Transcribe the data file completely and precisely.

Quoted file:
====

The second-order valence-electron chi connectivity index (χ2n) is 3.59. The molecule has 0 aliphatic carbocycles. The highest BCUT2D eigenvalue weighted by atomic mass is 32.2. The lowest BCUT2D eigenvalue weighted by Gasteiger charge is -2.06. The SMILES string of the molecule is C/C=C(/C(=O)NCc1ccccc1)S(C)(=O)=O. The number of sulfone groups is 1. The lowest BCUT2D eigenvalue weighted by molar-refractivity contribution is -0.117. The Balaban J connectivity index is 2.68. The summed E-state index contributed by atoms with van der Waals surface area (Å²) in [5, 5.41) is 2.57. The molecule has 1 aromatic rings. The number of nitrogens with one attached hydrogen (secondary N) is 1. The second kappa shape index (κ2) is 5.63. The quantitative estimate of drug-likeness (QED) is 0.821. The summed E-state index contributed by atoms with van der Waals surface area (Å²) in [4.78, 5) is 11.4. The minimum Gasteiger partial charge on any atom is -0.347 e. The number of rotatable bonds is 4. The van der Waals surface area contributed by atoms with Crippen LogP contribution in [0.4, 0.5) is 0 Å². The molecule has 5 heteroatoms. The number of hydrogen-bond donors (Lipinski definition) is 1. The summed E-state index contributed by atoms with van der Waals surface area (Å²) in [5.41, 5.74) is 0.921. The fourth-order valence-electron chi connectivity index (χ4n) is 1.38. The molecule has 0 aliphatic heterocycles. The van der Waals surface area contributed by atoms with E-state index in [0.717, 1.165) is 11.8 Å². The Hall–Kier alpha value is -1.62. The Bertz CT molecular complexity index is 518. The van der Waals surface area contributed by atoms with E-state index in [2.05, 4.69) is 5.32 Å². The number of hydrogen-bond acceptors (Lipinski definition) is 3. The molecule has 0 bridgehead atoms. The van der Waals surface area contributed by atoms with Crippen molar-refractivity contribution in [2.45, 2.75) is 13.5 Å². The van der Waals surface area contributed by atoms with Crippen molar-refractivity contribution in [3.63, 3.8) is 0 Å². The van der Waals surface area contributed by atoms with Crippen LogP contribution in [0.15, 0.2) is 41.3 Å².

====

The second-order valence-electron chi connectivity index (χ2n) is 3.59. The molecule has 0 aliphatic carbocycles. The highest BCUT2D eigenvalue weighted by atomic mass is 32.2. The lowest BCUT2D eigenvalue weighted by Gasteiger charge is -2.06. The SMILES string of the molecule is C/C=C(/C(=O)NCc1ccccc1)S(C)(=O)=O. The number of sulfone groups is 1. The lowest BCUT2D eigenvalue weighted by molar-refractivity contribution is -0.117. The Balaban J connectivity index is 2.68. The summed E-state index contributed by atoms with van der Waals surface area (Å²) in [5, 5.41) is 2.57. The molecule has 1 aromatic rings. The number of nitrogens with one attached hydrogen (secondary N) is 1. The second kappa shape index (κ2) is 5.63. The quantitative estimate of drug-likeness (QED) is 0.821. The summed E-state index contributed by atoms with van der Waals surface area (Å²) in [4.78, 5) is 11.4. The minimum Gasteiger partial charge on any atom is -0.347 e. The number of rotatable bonds is 4. The van der Waals surface area contributed by atoms with Crippen LogP contribution in [0.4, 0.5) is 0 Å². The molecule has 5 heteroatoms. The number of hydrogen-bond donors (Lipinski definition) is 1. The summed E-state index contributed by atoms with van der Waals surface area (Å²) in [5.41, 5.74) is 0.921. The fourth-order valence-electron chi connectivity index (χ4n) is 1.38. The molecule has 0 aliphatic heterocycles. The van der Waals surface area contributed by atoms with E-state index in [0.717, 1.165) is 11.8 Å². The Hall–Kier alpha value is -1.62. The Bertz CT molecular complexity index is 518. The van der Waals surface area contributed by atoms with E-state index in [2.05, 4.69) is 5.32 Å². The number of hydrogen-bond acceptors (Lipinski definition) is 3. The molecule has 0 bridgehead atoms. The van der Waals surface area contributed by atoms with Crippen molar-refractivity contribution in [2.45, 2.75) is 13.5 Å². The van der Waals surface area contributed by atoms with Crippen molar-refractivity contribution in [3.63, 3.8) is 0 Å². The van der Waals surface area contributed by atoms with Crippen LogP contribution in [0.15, 0.2) is 41.3 Å².